In northern China, these canines are called ‘Songshi Quan’, which means ‘Puffy-lion Dog’. Chow Chows were originally developed as multi-purpose working dogs and their duties included herding, pulling carts, guarding, and hunting.

This confident breed is known for its independence, but a well-trained Chow isn’t aggressive. Generally, it has been observed that these dogs like to have a favorite person. However, their loyalty will also extend to other family members with time. Proper training at an early age is necessary for these canines because they are quite territorial and can be aloof with strangers.  


Leonberger in grass field standing with front paws on a log

These giant working dogs were bred to look like lions. Heinrich Essig (a breeder from Leonberger in Germany) mixed a Saint Bernard, Newfoundland, and Great Pyrenees to develop this breed. These canines were originally developed for farming, drafting, and guarding livestock. However, Leonbergers can become great watchdogs thanks to their deep bark, never-ending energy, and lion-like looks.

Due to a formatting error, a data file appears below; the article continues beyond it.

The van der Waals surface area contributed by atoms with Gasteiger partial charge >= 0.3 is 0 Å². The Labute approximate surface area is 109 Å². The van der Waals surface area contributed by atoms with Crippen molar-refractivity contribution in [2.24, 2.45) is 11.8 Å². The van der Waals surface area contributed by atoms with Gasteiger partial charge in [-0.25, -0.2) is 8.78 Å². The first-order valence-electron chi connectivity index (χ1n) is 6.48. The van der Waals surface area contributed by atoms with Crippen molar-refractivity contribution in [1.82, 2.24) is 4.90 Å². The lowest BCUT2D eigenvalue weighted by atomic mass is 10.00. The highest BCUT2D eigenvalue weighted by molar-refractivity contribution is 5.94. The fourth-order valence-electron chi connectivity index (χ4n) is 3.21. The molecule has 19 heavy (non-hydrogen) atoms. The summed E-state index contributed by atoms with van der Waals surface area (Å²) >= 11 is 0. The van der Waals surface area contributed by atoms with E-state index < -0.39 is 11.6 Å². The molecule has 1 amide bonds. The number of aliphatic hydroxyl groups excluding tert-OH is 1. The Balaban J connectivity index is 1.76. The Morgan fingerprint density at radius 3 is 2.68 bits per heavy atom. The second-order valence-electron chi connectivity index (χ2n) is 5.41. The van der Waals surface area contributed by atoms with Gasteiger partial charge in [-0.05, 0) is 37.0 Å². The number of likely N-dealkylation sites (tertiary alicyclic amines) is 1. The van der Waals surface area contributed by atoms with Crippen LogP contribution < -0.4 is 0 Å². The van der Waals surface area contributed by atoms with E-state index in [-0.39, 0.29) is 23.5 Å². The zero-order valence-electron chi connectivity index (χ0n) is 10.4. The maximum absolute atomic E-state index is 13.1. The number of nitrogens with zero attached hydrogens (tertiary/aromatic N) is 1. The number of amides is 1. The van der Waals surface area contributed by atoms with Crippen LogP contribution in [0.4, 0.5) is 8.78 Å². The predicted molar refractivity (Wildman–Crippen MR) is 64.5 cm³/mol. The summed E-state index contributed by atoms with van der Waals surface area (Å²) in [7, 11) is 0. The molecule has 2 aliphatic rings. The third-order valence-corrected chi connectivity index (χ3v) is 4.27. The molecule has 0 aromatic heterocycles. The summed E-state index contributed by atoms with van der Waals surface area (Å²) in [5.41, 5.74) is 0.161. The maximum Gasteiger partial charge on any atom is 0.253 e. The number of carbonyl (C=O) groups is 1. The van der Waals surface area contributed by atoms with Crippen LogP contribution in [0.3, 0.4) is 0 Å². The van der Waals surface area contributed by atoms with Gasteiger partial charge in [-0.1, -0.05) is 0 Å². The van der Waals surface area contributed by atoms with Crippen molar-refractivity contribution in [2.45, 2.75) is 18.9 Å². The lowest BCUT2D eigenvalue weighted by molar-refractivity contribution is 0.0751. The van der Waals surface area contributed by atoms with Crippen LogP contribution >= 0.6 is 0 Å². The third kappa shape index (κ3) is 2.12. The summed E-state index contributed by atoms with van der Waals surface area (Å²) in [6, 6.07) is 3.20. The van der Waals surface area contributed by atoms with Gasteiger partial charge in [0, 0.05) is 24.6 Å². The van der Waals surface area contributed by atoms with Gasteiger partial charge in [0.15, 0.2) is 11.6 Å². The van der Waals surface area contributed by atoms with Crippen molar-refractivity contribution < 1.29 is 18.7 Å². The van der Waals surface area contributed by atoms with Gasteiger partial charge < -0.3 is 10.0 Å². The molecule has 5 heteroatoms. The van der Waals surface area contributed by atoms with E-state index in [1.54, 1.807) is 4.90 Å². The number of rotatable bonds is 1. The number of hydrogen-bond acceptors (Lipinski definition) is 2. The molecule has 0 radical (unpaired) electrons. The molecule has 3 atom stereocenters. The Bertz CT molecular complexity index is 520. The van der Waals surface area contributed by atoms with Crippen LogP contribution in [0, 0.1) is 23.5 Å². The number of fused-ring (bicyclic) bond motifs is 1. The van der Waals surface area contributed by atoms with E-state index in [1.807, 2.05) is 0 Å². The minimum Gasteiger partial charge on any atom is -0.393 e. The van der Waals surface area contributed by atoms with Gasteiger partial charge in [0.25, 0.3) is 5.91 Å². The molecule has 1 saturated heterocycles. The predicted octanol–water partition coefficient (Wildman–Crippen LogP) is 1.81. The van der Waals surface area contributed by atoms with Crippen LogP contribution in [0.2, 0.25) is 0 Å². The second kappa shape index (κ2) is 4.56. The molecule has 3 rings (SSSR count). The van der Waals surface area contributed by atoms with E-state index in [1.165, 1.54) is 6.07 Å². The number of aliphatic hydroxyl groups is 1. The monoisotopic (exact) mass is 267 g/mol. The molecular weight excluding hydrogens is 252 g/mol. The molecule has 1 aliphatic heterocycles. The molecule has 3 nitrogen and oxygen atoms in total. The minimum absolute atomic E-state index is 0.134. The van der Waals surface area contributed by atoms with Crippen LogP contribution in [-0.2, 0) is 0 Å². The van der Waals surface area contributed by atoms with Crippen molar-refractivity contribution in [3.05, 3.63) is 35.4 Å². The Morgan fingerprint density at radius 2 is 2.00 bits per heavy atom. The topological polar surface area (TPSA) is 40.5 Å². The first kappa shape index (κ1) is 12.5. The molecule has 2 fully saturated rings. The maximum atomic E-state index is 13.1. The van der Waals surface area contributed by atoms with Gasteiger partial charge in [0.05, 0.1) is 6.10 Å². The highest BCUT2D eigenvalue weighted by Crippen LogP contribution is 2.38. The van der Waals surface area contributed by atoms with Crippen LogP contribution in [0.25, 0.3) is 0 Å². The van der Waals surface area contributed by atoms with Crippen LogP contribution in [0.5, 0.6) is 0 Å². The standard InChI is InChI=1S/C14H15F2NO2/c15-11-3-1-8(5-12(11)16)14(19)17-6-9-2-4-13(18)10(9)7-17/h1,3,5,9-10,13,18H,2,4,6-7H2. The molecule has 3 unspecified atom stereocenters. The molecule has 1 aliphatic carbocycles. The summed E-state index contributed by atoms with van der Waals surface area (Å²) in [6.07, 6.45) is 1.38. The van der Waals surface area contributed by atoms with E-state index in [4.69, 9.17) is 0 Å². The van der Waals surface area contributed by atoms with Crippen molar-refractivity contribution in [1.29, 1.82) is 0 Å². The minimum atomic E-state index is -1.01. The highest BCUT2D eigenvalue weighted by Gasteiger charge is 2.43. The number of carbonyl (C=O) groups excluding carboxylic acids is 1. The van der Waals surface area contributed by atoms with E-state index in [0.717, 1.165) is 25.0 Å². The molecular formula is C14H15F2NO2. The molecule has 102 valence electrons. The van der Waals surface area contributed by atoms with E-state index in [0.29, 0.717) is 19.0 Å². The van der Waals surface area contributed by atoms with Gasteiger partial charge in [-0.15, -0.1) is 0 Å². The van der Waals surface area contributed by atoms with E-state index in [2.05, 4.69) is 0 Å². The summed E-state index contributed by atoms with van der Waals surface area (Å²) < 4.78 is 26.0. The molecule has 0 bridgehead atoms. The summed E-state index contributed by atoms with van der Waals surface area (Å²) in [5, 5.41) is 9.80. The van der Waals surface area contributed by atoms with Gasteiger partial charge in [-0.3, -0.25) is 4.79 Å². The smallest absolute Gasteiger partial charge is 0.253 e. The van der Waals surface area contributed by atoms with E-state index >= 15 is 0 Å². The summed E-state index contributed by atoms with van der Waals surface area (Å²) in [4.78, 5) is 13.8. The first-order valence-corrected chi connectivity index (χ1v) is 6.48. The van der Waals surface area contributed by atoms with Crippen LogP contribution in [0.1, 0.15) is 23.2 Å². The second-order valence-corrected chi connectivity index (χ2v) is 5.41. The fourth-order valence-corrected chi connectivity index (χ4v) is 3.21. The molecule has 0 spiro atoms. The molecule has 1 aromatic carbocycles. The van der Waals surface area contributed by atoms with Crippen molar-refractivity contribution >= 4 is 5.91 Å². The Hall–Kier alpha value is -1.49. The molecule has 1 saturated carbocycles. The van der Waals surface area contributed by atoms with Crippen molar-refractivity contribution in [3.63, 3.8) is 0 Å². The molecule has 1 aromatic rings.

A Leonberger is an ideal pet for those families who are looking for an intimidating yet friendly companion. These dogs need an ample amount of attention, exercise, and space to avoid negative behavior. Similarly, their long fur will require regular grooming to limit copious shedding. Due to their unmatched love for the water, Leonbergers can do quite well as water rescue dogs.   


Lowchen running in grass

Lowchen is nicknamed the “Little Lion Dog” for its natural and full mane. They were groomed for a long time by court ladies to look like smaller versions of lions. These companion dogs were developed in pre-Renaissance Europe and have accompanied royalty for centuries. Other than companionship, these smart canines have done exceedingly well in dog sports, like agility and obedience.